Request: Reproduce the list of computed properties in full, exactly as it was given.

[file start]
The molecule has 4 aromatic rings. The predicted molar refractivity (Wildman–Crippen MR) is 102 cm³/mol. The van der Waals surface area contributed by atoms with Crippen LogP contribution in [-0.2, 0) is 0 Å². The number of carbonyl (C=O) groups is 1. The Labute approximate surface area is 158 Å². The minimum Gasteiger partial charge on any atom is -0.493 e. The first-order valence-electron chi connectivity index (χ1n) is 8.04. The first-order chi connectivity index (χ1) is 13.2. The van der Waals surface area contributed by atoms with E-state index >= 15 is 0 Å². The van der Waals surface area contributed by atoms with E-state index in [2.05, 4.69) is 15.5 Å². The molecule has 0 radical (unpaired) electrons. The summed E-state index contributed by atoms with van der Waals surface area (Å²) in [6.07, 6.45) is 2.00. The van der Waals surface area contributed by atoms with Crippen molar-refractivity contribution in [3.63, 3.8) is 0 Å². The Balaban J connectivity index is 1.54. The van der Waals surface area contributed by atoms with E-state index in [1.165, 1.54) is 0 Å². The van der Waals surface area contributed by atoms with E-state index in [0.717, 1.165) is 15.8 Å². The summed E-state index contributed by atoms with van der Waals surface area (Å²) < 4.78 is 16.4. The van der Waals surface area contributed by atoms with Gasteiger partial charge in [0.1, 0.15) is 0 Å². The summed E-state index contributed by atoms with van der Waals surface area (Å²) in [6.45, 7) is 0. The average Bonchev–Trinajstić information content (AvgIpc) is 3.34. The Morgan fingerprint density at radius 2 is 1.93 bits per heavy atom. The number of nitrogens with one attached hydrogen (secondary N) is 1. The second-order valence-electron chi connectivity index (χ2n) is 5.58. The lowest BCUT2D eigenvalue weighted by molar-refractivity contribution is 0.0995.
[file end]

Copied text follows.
The molecule has 4 aromatic rings. The predicted molar refractivity (Wildman–Crippen MR) is 102 cm³/mol. The van der Waals surface area contributed by atoms with Crippen LogP contribution in [-0.2, 0) is 0 Å². The number of carbonyl (C=O) groups is 1. The Labute approximate surface area is 158 Å². The minimum Gasteiger partial charge on any atom is -0.493 e. The first-order valence-electron chi connectivity index (χ1n) is 8.04. The first-order chi connectivity index (χ1) is 13.2. The van der Waals surface area contributed by atoms with E-state index >= 15 is 0 Å². The van der Waals surface area contributed by atoms with E-state index in [2.05, 4.69) is 15.5 Å². The molecule has 0 radical (unpaired) electrons. The summed E-state index contributed by atoms with van der Waals surface area (Å²) in [6.07, 6.45) is 2.00. The van der Waals surface area contributed by atoms with Crippen molar-refractivity contribution in [3.63, 3.8) is 0 Å². The Balaban J connectivity index is 1.54. The van der Waals surface area contributed by atoms with E-state index in [1.165, 1.54) is 0 Å². The van der Waals surface area contributed by atoms with E-state index in [0.717, 1.165) is 15.8 Å². The summed E-state index contributed by atoms with van der Waals surface area (Å²) < 4.78 is 16.4. The van der Waals surface area contributed by atoms with Gasteiger partial charge in [0.1, 0.15) is 0 Å². The summed E-state index contributed by atoms with van der Waals surface area (Å²) in [6.45, 7) is 0. The average Bonchev–Trinajstić information content (AvgIpc) is 3.34. The Morgan fingerprint density at radius 2 is 1.93 bits per heavy atom. The number of nitrogens with one attached hydrogen (secondary N) is 1. The second-order valence-electron chi connectivity index (χ2n) is 5.58. The lowest BCUT2D eigenvalue weighted by molar-refractivity contribution is 0.0995.